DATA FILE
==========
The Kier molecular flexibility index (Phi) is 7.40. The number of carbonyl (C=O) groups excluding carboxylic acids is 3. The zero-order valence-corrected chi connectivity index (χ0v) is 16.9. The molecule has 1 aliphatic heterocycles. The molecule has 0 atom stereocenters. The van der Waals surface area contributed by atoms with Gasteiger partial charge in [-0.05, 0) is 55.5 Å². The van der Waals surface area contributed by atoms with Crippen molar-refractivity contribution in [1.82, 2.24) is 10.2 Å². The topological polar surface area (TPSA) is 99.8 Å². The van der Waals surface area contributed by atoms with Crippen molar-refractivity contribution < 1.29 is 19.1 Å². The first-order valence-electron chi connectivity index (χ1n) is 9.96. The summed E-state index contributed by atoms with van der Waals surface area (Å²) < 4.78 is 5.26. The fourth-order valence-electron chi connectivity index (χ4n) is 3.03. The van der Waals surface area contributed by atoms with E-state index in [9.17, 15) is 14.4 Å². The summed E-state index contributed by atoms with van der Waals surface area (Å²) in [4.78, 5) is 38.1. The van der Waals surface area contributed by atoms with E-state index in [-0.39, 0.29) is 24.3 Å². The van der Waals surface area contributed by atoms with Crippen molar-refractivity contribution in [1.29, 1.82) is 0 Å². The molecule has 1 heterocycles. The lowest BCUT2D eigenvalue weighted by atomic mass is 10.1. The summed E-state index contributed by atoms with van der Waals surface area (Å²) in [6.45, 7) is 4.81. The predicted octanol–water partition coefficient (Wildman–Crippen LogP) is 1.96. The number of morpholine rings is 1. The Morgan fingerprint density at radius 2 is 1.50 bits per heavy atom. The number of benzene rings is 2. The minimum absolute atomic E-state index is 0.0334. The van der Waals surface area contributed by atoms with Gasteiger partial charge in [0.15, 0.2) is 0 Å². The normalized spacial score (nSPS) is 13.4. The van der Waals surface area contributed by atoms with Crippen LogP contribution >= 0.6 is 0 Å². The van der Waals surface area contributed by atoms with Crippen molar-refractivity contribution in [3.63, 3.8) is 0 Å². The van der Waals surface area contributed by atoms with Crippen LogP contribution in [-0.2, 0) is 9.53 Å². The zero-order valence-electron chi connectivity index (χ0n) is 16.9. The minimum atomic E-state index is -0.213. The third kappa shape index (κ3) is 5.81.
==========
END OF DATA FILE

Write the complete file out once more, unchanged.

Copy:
The Kier molecular flexibility index (Phi) is 7.40. The number of carbonyl (C=O) groups excluding carboxylic acids is 3. The zero-order valence-corrected chi connectivity index (χ0v) is 16.9. The molecule has 1 aliphatic heterocycles. The molecule has 0 atom stereocenters. The van der Waals surface area contributed by atoms with Gasteiger partial charge in [-0.05, 0) is 55.5 Å². The van der Waals surface area contributed by atoms with Crippen molar-refractivity contribution in [1.82, 2.24) is 10.2 Å². The topological polar surface area (TPSA) is 99.8 Å². The van der Waals surface area contributed by atoms with Crippen molar-refractivity contribution < 1.29 is 19.1 Å². The first-order valence-electron chi connectivity index (χ1n) is 9.96. The summed E-state index contributed by atoms with van der Waals surface area (Å²) < 4.78 is 5.26. The fourth-order valence-electron chi connectivity index (χ4n) is 3.03. The van der Waals surface area contributed by atoms with E-state index in [9.17, 15) is 14.4 Å². The summed E-state index contributed by atoms with van der Waals surface area (Å²) in [4.78, 5) is 38.1. The van der Waals surface area contributed by atoms with E-state index in [-0.39, 0.29) is 24.3 Å². The van der Waals surface area contributed by atoms with Crippen molar-refractivity contribution in [1.29, 1.82) is 0 Å². The molecule has 1 heterocycles. The lowest BCUT2D eigenvalue weighted by atomic mass is 10.1. The summed E-state index contributed by atoms with van der Waals surface area (Å²) in [6.45, 7) is 4.81. The predicted octanol–water partition coefficient (Wildman–Crippen LogP) is 1.96. The number of morpholine rings is 1. The Morgan fingerprint density at radius 2 is 1.50 bits per heavy atom. The number of benzene rings is 2. The minimum absolute atomic E-state index is 0.0334. The van der Waals surface area contributed by atoms with Gasteiger partial charge in [0.15, 0.2) is 0 Å². The normalized spacial score (nSPS) is 13.4. The van der Waals surface area contributed by atoms with Crippen LogP contribution >= 0.6 is 0 Å². The van der Waals surface area contributed by atoms with Crippen molar-refractivity contribution in [3.63, 3.8) is 0 Å². The van der Waals surface area contributed by atoms with Crippen LogP contribution in [-0.2, 0) is 9.53 Å². The zero-order valence-electron chi connectivity index (χ0n) is 16.9. The minimum atomic E-state index is -0.213. The third kappa shape index (κ3) is 5.81.